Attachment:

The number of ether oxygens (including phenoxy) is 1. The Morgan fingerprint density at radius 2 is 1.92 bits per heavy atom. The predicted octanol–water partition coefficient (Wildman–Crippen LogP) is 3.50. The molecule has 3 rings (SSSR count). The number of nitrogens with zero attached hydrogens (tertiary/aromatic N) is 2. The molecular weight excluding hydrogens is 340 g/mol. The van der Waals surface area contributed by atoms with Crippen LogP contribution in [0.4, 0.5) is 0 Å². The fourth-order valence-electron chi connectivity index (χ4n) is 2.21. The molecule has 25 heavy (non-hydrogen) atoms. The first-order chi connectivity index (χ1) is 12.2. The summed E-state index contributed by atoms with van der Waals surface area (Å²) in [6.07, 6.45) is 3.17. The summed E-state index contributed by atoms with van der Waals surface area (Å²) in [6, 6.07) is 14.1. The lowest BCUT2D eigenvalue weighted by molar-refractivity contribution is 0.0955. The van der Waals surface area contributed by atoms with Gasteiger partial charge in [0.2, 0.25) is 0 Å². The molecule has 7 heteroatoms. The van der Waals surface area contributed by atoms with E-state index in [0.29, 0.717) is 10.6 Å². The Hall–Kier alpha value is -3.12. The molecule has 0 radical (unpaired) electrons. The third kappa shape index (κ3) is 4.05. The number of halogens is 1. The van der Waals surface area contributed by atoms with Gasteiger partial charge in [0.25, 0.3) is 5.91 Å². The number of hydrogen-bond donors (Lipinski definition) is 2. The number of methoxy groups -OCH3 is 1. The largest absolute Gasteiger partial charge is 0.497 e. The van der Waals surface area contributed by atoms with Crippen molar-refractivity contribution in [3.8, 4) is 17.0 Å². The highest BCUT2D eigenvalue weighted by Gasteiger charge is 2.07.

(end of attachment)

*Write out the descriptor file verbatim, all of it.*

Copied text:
The number of ether oxygens (including phenoxy) is 1. The Morgan fingerprint density at radius 2 is 1.92 bits per heavy atom. The predicted octanol–water partition coefficient (Wildman–Crippen LogP) is 3.50. The molecule has 3 rings (SSSR count). The number of nitrogens with zero attached hydrogens (tertiary/aromatic N) is 2. The molecular weight excluding hydrogens is 340 g/mol. The van der Waals surface area contributed by atoms with Crippen LogP contribution in [0.4, 0.5) is 0 Å². The fourth-order valence-electron chi connectivity index (χ4n) is 2.21. The molecule has 25 heavy (non-hydrogen) atoms. The first-order chi connectivity index (χ1) is 12.2. The summed E-state index contributed by atoms with van der Waals surface area (Å²) in [6.07, 6.45) is 3.17. The summed E-state index contributed by atoms with van der Waals surface area (Å²) in [6, 6.07) is 14.1. The lowest BCUT2D eigenvalue weighted by molar-refractivity contribution is 0.0955. The van der Waals surface area contributed by atoms with Gasteiger partial charge in [0.2, 0.25) is 0 Å². The molecule has 7 heteroatoms. The van der Waals surface area contributed by atoms with E-state index in [0.29, 0.717) is 10.6 Å². The Hall–Kier alpha value is -3.12. The molecule has 0 radical (unpaired) electrons. The third kappa shape index (κ3) is 4.05. The number of halogens is 1. The van der Waals surface area contributed by atoms with Gasteiger partial charge in [0.25, 0.3) is 5.91 Å². The number of hydrogen-bond donors (Lipinski definition) is 2. The number of methoxy groups -OCH3 is 1. The largest absolute Gasteiger partial charge is 0.497 e. The van der Waals surface area contributed by atoms with Crippen molar-refractivity contribution in [3.8, 4) is 17.0 Å². The highest BCUT2D eigenvalue weighted by Gasteiger charge is 2.07.